Waterloo Works, Longton

This area was originally called Lane End - Originally Longton and Lane End were two separate and contiguous townships which were incorporated in the of Borough of Longton in 1865.  

Located at Flint Street - which was a continuation of Stafford Street. (in the early 1950's Stafford Street was renamed The Strand)

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From To Occupier Comments
1815 1822 Batkin and Deakin The Waterloo Pottery in Flint Street, off Stafford Street, was opened in 1815 by Batkin and Deakin who were still working there in 1822.
  1822 1828 Batkin, Dale & Deakin
 1828 1832 Deakin and Bailey The partners were James Deakin and John Bailey
1833 1863 Deakin & Son The partners were James Deakin (father) and John Deakin (son). The business was titled: Deakin & Son, James Deakin & Son, James Deakin & Co
c. 1864 May 1865 Wayte & Ridge
c. 1864 c. 1869 Lowe & Abberley Around 1864 to 1869 it was held by Lowe and Abberley (who were previously at the Viaduct Works)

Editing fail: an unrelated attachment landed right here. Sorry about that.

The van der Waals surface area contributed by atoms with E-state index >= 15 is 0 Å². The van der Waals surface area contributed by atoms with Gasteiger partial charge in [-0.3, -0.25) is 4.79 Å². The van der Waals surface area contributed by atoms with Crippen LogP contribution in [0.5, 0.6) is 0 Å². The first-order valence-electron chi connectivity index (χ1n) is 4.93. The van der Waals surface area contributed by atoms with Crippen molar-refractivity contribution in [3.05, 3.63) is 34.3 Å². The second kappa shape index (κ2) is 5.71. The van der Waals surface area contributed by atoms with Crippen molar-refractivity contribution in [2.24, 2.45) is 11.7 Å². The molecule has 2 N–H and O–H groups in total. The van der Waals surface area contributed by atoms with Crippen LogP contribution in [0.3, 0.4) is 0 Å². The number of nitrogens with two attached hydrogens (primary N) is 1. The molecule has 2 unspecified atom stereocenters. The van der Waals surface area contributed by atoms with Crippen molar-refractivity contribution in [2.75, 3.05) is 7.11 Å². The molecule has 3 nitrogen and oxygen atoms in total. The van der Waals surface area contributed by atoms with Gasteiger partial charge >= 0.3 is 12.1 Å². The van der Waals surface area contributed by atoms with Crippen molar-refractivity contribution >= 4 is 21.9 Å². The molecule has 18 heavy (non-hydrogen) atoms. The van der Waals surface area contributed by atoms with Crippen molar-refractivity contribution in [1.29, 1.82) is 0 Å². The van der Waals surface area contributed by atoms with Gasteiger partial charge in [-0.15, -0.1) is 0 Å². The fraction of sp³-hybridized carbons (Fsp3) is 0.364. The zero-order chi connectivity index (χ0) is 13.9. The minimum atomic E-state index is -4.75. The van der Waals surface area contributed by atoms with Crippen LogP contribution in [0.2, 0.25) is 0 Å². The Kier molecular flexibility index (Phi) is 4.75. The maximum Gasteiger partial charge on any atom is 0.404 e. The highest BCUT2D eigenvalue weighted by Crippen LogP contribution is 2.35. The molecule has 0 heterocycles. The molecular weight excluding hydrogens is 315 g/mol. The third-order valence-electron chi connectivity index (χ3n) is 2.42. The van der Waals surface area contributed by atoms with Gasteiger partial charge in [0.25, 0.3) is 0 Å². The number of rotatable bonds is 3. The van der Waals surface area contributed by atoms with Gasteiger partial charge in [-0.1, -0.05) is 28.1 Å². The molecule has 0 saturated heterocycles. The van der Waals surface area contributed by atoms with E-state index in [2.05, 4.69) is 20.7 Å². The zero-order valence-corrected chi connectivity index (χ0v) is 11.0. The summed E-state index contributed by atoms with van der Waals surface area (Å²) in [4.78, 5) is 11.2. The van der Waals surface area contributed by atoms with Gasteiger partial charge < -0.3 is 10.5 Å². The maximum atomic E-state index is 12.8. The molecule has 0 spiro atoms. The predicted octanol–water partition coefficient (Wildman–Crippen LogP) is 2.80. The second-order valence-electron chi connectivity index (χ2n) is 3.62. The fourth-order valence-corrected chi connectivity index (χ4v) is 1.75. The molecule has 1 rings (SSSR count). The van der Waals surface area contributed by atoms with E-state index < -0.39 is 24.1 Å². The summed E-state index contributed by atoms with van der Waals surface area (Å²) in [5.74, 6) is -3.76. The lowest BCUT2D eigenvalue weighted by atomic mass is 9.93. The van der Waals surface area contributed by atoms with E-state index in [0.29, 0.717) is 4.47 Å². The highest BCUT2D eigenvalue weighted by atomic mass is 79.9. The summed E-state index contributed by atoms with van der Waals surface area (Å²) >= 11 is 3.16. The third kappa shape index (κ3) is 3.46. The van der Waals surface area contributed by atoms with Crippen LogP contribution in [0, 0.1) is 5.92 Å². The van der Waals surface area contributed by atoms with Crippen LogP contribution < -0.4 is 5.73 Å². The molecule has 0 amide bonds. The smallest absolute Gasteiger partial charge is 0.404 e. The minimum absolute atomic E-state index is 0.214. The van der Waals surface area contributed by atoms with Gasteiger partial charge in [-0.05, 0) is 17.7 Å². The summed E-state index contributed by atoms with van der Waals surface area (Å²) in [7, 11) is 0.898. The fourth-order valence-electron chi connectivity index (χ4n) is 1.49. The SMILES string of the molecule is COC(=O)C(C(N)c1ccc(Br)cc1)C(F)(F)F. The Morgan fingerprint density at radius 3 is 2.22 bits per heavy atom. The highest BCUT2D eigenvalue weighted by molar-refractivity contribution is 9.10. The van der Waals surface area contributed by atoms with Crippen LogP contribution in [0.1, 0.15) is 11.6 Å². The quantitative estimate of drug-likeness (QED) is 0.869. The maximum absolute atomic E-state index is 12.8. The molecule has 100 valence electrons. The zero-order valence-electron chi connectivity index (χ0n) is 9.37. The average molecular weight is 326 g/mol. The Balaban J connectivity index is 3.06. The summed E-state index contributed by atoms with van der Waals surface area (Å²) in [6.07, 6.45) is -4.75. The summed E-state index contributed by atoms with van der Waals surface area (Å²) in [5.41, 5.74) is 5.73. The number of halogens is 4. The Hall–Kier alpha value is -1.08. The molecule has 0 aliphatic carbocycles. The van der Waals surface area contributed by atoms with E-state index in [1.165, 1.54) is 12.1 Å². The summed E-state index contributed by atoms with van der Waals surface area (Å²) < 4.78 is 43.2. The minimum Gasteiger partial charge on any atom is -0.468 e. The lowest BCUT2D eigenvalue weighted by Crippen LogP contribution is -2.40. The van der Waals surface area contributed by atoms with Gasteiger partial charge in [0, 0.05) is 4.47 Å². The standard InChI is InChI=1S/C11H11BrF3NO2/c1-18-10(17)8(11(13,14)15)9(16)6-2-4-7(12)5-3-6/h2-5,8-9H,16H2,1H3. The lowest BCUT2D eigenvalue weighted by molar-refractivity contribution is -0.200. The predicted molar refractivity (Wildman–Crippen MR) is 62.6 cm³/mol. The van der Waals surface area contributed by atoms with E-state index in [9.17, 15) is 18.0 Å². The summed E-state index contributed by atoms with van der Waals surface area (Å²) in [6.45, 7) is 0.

early 1870's   James Abberley and in the early 1870's first by James Abberley
1870's c. 1895 Brough & Blackhurst and then by Brough and Blackhurst, makers of earthenware, who were still there in 1895.
c. 1897 c. 1915 Royal Art Pottery Company
1961  1969 Clough's Royal Art Pottery

SOURCES: Victoria History of the County of Stafford Vol. VIII, Henrywood - Staffordshire Potters 1781-1900


"Waterloo Works - built in Stafford Street [Longton] in 1815, the year of the Battle of Waterloo, and in honour of that event named the Waterloo Works.
At these works, which were large and commodious, were produced by Brough & Blackhurst the ordinary classes of earthenware, enamelled and gilt service and the like, suitable both for the home and foreign markets.
Messrs. Brough & Blackhurst worked the Waterloo pottery from 1872 to 1895."

Jewitt - 'Ceramic Art of Great Britain 1800-1900'


1847 OS map showing the Waterloo Works 


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Questions, comments, contributions? email: Steve Birks